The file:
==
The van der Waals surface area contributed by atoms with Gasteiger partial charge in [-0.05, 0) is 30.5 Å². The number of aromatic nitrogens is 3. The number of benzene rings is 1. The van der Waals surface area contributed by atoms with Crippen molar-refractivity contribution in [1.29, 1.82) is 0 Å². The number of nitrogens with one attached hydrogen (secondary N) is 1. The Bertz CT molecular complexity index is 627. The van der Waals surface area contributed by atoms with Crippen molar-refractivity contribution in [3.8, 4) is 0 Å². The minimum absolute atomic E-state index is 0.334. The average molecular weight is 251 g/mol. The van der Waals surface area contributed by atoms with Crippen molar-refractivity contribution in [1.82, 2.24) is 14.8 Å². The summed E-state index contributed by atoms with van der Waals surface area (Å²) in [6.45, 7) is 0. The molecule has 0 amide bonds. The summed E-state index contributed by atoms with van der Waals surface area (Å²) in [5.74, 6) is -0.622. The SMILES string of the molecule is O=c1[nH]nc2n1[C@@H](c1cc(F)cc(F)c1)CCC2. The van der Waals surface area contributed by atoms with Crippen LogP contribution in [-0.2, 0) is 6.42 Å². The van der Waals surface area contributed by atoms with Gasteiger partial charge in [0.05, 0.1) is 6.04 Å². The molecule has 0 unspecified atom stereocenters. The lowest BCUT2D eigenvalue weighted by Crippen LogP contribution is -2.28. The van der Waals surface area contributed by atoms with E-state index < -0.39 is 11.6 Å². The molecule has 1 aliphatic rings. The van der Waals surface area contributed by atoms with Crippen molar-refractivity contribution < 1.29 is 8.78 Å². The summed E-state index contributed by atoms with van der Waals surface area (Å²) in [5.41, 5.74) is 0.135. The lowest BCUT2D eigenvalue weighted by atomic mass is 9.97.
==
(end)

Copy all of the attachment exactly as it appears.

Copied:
The van der Waals surface area contributed by atoms with Gasteiger partial charge in [-0.05, 0) is 30.5 Å². The number of aromatic nitrogens is 3. The number of benzene rings is 1. The van der Waals surface area contributed by atoms with Crippen molar-refractivity contribution in [1.29, 1.82) is 0 Å². The number of nitrogens with one attached hydrogen (secondary N) is 1. The Bertz CT molecular complexity index is 627. The van der Waals surface area contributed by atoms with Crippen molar-refractivity contribution in [3.8, 4) is 0 Å². The minimum absolute atomic E-state index is 0.334. The average molecular weight is 251 g/mol. The van der Waals surface area contributed by atoms with Crippen molar-refractivity contribution in [1.82, 2.24) is 14.8 Å². The summed E-state index contributed by atoms with van der Waals surface area (Å²) in [6.45, 7) is 0. The molecule has 0 amide bonds. The summed E-state index contributed by atoms with van der Waals surface area (Å²) in [5.74, 6) is -0.622. The SMILES string of the molecule is O=c1[nH]nc2n1[C@@H](c1cc(F)cc(F)c1)CCC2. The van der Waals surface area contributed by atoms with Crippen LogP contribution in [-0.2, 0) is 6.42 Å². The van der Waals surface area contributed by atoms with Gasteiger partial charge in [0.05, 0.1) is 6.04 Å². The molecule has 0 unspecified atom stereocenters. The lowest BCUT2D eigenvalue weighted by Crippen LogP contribution is -2.28. The van der Waals surface area contributed by atoms with E-state index < -0.39 is 11.6 Å². The molecule has 1 aliphatic rings. The van der Waals surface area contributed by atoms with Crippen molar-refractivity contribution < 1.29 is 8.78 Å². The summed E-state index contributed by atoms with van der Waals surface area (Å²) in [5.41, 5.74) is 0.135. The lowest BCUT2D eigenvalue weighted by atomic mass is 9.97.